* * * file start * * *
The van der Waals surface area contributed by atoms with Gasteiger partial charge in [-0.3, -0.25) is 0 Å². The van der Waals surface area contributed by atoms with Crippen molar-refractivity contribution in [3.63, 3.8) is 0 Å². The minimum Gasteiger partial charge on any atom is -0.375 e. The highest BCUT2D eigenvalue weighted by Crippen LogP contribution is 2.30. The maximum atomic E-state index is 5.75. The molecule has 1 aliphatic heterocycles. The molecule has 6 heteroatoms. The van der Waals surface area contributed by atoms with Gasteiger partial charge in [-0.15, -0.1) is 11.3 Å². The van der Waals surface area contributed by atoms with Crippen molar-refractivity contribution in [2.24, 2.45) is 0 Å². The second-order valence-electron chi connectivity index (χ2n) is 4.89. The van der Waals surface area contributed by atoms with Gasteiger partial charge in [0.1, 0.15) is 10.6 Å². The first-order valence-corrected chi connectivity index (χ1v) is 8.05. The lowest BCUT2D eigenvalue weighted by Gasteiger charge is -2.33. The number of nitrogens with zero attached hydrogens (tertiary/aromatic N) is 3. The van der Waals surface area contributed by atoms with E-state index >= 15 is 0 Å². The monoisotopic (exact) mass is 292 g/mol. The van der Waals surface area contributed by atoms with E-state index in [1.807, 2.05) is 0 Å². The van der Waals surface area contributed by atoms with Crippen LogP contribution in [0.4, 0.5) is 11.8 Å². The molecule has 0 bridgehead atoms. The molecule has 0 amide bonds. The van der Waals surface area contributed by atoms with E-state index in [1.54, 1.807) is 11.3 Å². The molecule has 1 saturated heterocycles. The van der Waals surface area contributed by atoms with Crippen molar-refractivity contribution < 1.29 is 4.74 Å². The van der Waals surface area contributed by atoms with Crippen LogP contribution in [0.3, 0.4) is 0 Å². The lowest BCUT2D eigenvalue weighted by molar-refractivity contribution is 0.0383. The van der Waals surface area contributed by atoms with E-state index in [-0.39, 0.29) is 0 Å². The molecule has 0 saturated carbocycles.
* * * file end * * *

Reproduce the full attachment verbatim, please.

The van der Waals surface area contributed by atoms with Gasteiger partial charge in [-0.3, -0.25) is 0 Å². The van der Waals surface area contributed by atoms with Crippen molar-refractivity contribution in [3.63, 3.8) is 0 Å². The minimum Gasteiger partial charge on any atom is -0.375 e. The highest BCUT2D eigenvalue weighted by Crippen LogP contribution is 2.30. The maximum atomic E-state index is 5.75. The molecule has 1 aliphatic heterocycles. The molecule has 6 heteroatoms. The van der Waals surface area contributed by atoms with Gasteiger partial charge in [-0.15, -0.1) is 11.3 Å². The van der Waals surface area contributed by atoms with Crippen molar-refractivity contribution in [2.24, 2.45) is 0 Å². The second-order valence-electron chi connectivity index (χ2n) is 4.89. The van der Waals surface area contributed by atoms with Gasteiger partial charge in [0.1, 0.15) is 10.6 Å². The first-order valence-corrected chi connectivity index (χ1v) is 8.05. The lowest BCUT2D eigenvalue weighted by Gasteiger charge is -2.33. The number of nitrogens with zero attached hydrogens (tertiary/aromatic N) is 3. The van der Waals surface area contributed by atoms with E-state index >= 15 is 0 Å². The monoisotopic (exact) mass is 292 g/mol. The van der Waals surface area contributed by atoms with E-state index in [1.807, 2.05) is 0 Å². The van der Waals surface area contributed by atoms with Crippen LogP contribution in [0.4, 0.5) is 11.8 Å². The molecule has 0 bridgehead atoms. The molecule has 0 amide bonds. The van der Waals surface area contributed by atoms with E-state index in [1.54, 1.807) is 11.3 Å². The molecule has 1 saturated heterocycles. The van der Waals surface area contributed by atoms with Crippen molar-refractivity contribution < 1.29 is 4.74 Å². The van der Waals surface area contributed by atoms with Crippen LogP contribution in [0.3, 0.4) is 0 Å². The lowest BCUT2D eigenvalue weighted by molar-refractivity contribution is 0.0383. The van der Waals surface area contributed by atoms with E-state index in [-0.39, 0.29) is 0 Å². The molecule has 0 saturated carbocycles.